Shutting down Manchin's big oil side deal: third time's the charm

Shutting down Manchin's big oil side deal: third time's the charm

Senator Manchin’s permitting bill was the bill that simply would not die. After grassroots pressure successfully forced the big oil deal off of the base text of the National Defense Authorization Act, Leader Schumer agreed to bring the bill forward as an amendment. Once again, environmental justice communities activated and successfully defeated the amendment vote last week. Joined by most of the Republican caucus, 10 Democratic senators took the brave stance of defying leadership to protect frontline communities.

Michigan’s own Senator Debbie Stabenow was one of the key “no” votes that helped sink the dangerous amendment. As the number three Democrat in the Senate, her leadership will be key to helping prevent this bill from coming back next congress.

Senator Debbie Stabenow (Credit:

Many Democrats who typically vote in favor of environmental protections found themselves voting for the bill for complicated political reasons and misguided rationale on how we need to address the climate crisis. To address the climate crisis we must do two things simultaneously: rapidly deploy clean renewable energy and drastically reduce fossil fuel usage. Some clean energy advocates pushed for the Manchin bill as a way to ramp up clean energy deployment, but as long as fossil fuels are burned, adding clean energy to the grid will not stave off the effects of the climate crisis.

The United Nations Intergovernmental Panel on Climate Change and the International Energy Agency have unambiguously determined that the world cannot afford any new oil and gas development if we are to avoid the worst consequences of climate change. Yet, Manchin’s bill would expedite pipelines, export terminals, and other infrastructure projects that would lock in decades of burning fossil fuels. There is simply no squaring more fossil fuel use with a habitable climate even if renewable energy usage is increased along with it.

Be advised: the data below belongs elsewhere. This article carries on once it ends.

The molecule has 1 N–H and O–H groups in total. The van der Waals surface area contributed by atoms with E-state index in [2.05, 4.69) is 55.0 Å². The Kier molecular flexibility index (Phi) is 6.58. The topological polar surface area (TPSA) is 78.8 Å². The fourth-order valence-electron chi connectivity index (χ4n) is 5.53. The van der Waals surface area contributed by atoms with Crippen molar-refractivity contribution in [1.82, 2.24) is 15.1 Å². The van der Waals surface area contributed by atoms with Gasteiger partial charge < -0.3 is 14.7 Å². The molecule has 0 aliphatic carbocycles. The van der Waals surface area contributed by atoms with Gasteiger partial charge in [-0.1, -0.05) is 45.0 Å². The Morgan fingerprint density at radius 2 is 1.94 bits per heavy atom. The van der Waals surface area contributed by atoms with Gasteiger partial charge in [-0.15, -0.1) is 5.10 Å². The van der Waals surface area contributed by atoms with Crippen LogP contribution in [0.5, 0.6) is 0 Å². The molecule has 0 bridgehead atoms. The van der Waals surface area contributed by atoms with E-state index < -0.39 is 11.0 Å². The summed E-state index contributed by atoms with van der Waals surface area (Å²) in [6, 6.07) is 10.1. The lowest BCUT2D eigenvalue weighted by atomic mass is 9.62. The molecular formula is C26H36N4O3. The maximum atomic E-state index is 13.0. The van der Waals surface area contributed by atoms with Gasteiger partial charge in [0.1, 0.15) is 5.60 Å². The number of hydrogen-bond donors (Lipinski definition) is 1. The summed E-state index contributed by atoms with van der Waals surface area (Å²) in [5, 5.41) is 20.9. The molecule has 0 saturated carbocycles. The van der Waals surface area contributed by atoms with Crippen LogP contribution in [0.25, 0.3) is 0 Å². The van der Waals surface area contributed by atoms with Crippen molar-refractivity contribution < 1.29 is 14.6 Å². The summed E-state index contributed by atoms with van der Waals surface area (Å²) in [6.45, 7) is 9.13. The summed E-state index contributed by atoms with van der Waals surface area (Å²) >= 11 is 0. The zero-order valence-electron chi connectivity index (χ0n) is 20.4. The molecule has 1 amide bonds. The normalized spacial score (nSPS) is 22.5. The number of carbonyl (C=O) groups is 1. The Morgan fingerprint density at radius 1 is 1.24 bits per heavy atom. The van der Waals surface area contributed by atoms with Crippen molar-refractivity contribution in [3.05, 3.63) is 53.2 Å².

Knowing this information, let’s take a closer look at Michigan’s largest energy utility, DTE. Coal is on its way out in Michigan, DTE will retire all of its coal plants by 2035. While this is far too late, DTE is also planning on retrofitting coal plants to burn natural gas, otherwise known as methane. DTE is insisting its plans are aligned with both state and federal climate goals. This is dangerously misleading as the methane gas leaks make the greenhouse gas impact of gas similar to coal. 

Similarly the Lansing Board of Water and Light is considering replacing one of its retiring coal plants with a gas-burning plant (but the Lansing Board has an open Request for Proposals to meet its future energy demands – so spread the word to renewables and efficiency experts). 

If we are to address the climate crisis it is essential that we speak up against the narrative that we need gas as a transitional fuel. Federal funding from the Inflation Reduction Act will make it easier to build out renewable energy but our utilities will need some convincing. Burning gas will burn our future away – let’s not let that happen.

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